Did you know there are distinct differences between the coaching needs of younger executives and older executives?
Executive coaching pushes executives to grow professionally and personally, break down the barriers of their corporate comfort zones, and develop the skills required to take them to the next level of leadership. Executive coaches provide awareness, accountability, and direction to help people hone their skills and realize their full potential.
Young executives in their 30’s are generally less self-reflective than their older colleagues — perhaps because their rapid rise in the company and identification as “high potential” reinforces a perception of themselves as already knowing what they need to know to succeed. They tend to require more direction, support, and encouragement to achieve coaching goals.
The Harvard Business Review article, “Younger and Older Executives Need Different Things from Coaching,” recommends executive coaching for younger executives that employs “if/then scenarios” and uses “templates or rules” to help shape behavior. For example, if coaching seeks to develop interpersonal communications skills, concrete direction and behavioral guidelines work effectively for thirty-somethings.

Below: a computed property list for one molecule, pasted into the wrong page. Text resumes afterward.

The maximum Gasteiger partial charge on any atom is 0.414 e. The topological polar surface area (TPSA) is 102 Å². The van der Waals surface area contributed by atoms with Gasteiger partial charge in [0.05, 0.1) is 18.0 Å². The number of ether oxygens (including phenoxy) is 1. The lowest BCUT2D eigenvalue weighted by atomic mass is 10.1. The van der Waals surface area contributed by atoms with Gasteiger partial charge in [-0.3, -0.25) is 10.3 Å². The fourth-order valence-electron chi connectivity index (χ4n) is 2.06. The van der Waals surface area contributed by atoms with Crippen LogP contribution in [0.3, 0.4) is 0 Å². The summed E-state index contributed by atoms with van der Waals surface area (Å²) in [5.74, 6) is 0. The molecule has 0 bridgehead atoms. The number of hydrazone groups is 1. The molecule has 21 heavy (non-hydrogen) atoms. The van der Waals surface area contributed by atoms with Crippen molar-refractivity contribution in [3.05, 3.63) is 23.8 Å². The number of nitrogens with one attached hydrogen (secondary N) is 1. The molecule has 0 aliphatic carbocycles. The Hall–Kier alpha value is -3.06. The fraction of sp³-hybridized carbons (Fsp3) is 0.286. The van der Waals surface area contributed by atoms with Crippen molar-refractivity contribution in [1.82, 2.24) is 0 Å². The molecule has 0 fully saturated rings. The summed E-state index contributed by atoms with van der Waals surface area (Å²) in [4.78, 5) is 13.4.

Older executives in their 40’s and 50’s tend to be more open to new ways of thinking, more open to exploration, and curious to learn more about themselves. They are also better at seeing and understanding nuances in the behavior of others. As a result, they benefit from an executive coach who understands, and leverages, their experience and point-of-view.
Some of these distinctions are generational (Millennials, GenXers, Baby-Boomers), and in team dynamics, understanding generational differences is absolutely critical — read more in our blog, “3 Leadership Techniques for Bridging the Generation Gap between Teams.”
But many differences are based on Lifestage. Executives in their 40’s and 50’s are more established professionally and more experienced working with others. Executives in their 30’s are building their professional foundations and seeking to understand patterns and rules of behavior — they are still “learning the ropes.”
Executive coaching enhances strategic thinking, improves professional presence, and strengthens leadership and team-building skills. Farsighted companies invest in executive coaching for their emerging leaders. Top performers use executive coaching to invest in themselves.
To maximize your results, make sure you engage an executive coach who understands that the needs of emerging leaders in their 30’s are different than the needs of high potentials in their 40’s and 50’s.
To learn more about executive coaching and leadership training for your high potentials, contact us at email@example.com or 646.844.2233.